Game On: Trailblazers at Hornets – Drive Slow

Published: March 30, 2011

Matchup: Blazers (43-31) @ Hornets (42-32)

Off Efficiency: Blazers: 108.6 (10th); 106.1 (20th)

Def Efficiency: Blazers: 106.6 (14th); 104.4 (6th)

The Hornets and the Trailblazers have a lot in common right now beyond their close proximity in the standings. They’ve both been plagued by injuries, sometimes struggle to score, and traded for athletic power forwards at the deadline.  The most remarkable similarity, though, is the pace at which they play the game; they’re two of the slowest teams in the NBA.  The Hornets are 28th in pace, the ’Blazers are 30th.  If Vegas set a line on total possessions, the number for this game would be about as low as it could get.

The Blazers are coming off a Sunday/Monday back-to-back consisting of a tough loss in Oklahoma City and an uninspired win in San Antonio where the Spurs played without Parker, Duncan, Ginobli, or McDyess, and the Blazers still had trouble putting them away.  The Hornets have had a couple of days to rest at home (and really, it looked like they got some rest during the Lakers game, too).  This really could be a deciding factor in the game, especially at this point in the season – to say nothing of the Hornets’ need of the break to adjust their rotations in light of West’s season ending injury.

With Brandon Roy’s knees betraying him and limiting his PT, LaMarcus Aldridge is now the on-court leader for Portland.  He’s always been a great athlete and excellent shooter, but he’s developed more toughness and a far more powerful presence in the paint on both ends of the floor.  The Hornets’ defensive discipline will be crucial against Aldridge; because of the diversity of his game, he requires frequent double teams and smart switches.

Even though Aldridge is the star now, the biggest match-up challenge for many teams this month has been Gerald Wallace.  He’s a  quick, athletic four with great shot selection.  In other words, we need a great game from Landry.  Landry and Wallace might be described as very similar players: offensively gifted power forwards.  Wallace’s acquisition made a bigger splash and a lot of folks consider him a better defender than Landry.  While Wallace might get a lot of steals,  I’d rather have the guy who’s willing to take a bite out of Dirk’s elbow if need be (if you’re doubting Landry’s toughness, watch his nonplussed reaction to losing several of his teeth).  Landry  needs to be able to stop Wallace (or, barring that, outscore him) and be willing to switch on to Aldridge when we need him.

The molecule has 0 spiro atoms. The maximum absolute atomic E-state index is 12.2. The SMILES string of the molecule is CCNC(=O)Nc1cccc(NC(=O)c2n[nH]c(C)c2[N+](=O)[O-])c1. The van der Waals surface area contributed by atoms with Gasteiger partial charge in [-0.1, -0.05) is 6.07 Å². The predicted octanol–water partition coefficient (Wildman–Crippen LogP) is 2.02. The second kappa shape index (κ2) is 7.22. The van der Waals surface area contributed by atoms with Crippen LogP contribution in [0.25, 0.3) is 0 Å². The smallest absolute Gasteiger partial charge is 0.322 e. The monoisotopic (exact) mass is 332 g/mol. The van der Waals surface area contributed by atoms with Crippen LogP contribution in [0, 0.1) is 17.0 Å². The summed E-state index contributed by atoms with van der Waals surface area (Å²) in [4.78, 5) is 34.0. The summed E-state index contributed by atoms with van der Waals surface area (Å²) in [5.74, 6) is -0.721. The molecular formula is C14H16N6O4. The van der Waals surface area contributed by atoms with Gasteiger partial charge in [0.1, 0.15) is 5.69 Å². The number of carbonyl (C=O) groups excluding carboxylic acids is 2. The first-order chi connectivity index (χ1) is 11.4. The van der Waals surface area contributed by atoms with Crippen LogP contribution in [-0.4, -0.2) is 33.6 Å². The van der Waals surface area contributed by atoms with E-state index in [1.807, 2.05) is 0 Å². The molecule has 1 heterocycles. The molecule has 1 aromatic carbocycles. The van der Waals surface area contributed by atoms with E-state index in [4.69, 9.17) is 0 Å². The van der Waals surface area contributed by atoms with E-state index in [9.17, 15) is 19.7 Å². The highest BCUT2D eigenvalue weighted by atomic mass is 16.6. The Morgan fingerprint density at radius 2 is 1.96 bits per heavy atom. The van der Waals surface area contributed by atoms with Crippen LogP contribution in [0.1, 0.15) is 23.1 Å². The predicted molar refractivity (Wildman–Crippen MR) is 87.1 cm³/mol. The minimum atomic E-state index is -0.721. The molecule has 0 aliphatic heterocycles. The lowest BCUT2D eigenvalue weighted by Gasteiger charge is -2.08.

As a certain recently acquired Knick might say, this game (along with all the other games from here on out) is “almost a must-win.” If you’re at the hive tonight, make sure to bring the noise.

Other notes:

  • A win tonight would give us the tiebreaker with Portland, meaning a better shot at seeing the Mavs in the round one.  Of course, given the way the top four teams are playing right now, it’s not inconceivable that the Lakers could trade spots with the Spurs and the Thunder could trade spots with the Mavs in the standings.  Still, let’s win this one, right?
  • Brandon Roy’s back seized up on him in the OKC game and he took some hard fouls in San Antonio, so his already limited minutes may be even more so.  Nate McMillan has been deploying Roy wisely, saving him for situations where the team can use his focus, intelligence, and killer instincts.  Roy is also still capable of short stretches of brilliant defense (just watch Kobe’s game winner over him from the previous weekend—Kobe made the clinching shot despite Roy’s perfect defense on the play)
  • One of the ways the Blazers slow the game down is with the intermittent use of the zone to disrupt their opponent’s offensive flow.  What’s a great way to shred a zone?  A perimeter shooter makes a couple of early threes, forcing the D to play tight on the shooter, opening up lanes for the ball handler to penetrate or distribute.  If Bellinelli or Green can hit some deep shots early, it should help Paul create some easy buckets.  Here’s hoping Marco recovers from his Sunday shooting woes.

This post is courtesy of Scott Carter-Eldred, who won the I am Hornets247 Grand Prize for our donation drive.   It’s nice that the Hornets community produces intelligent fans, yes?  For more of Scott, catch him on the upcoming podcast, where he helps me make Michael look foolish and we have a segment about Quincy Pondexter and his future with the squad.

Notes From the Arena

  • Since taking over as a starter, Landry has averaged 21.5 points and 8.0 rebounds in 37 minutes.
  • A Hornets win would give them the advantage over the Blazers in a tie-break thanks to winning the season series.
  • Hornets are first in the Western Conference in points allowed per game, and the Blazers are second.
  • Monty talked about how he doesn’t talk to Nate McMillan anywhere near as much as he did in the beginning of his season, referring to whether or not the fight for playoff seeding had affected their relationship.
  • David West walked by on a crutch about halfway through the pre-game interview, drawing a question about him. Monty said that you can’t hope to fill David West’s shoes, but instead the team needs to focus on playing better defense in his absence.
  • He talked a little bit about LaMarcus Aldridge’s rise this year to performing as the franchise cornerstone, saying it was unexpected, even within the organization.
  • A Blazers reported asked him about whether or not he would attack Brandon Roy on offense. Monty wouldn’t say.


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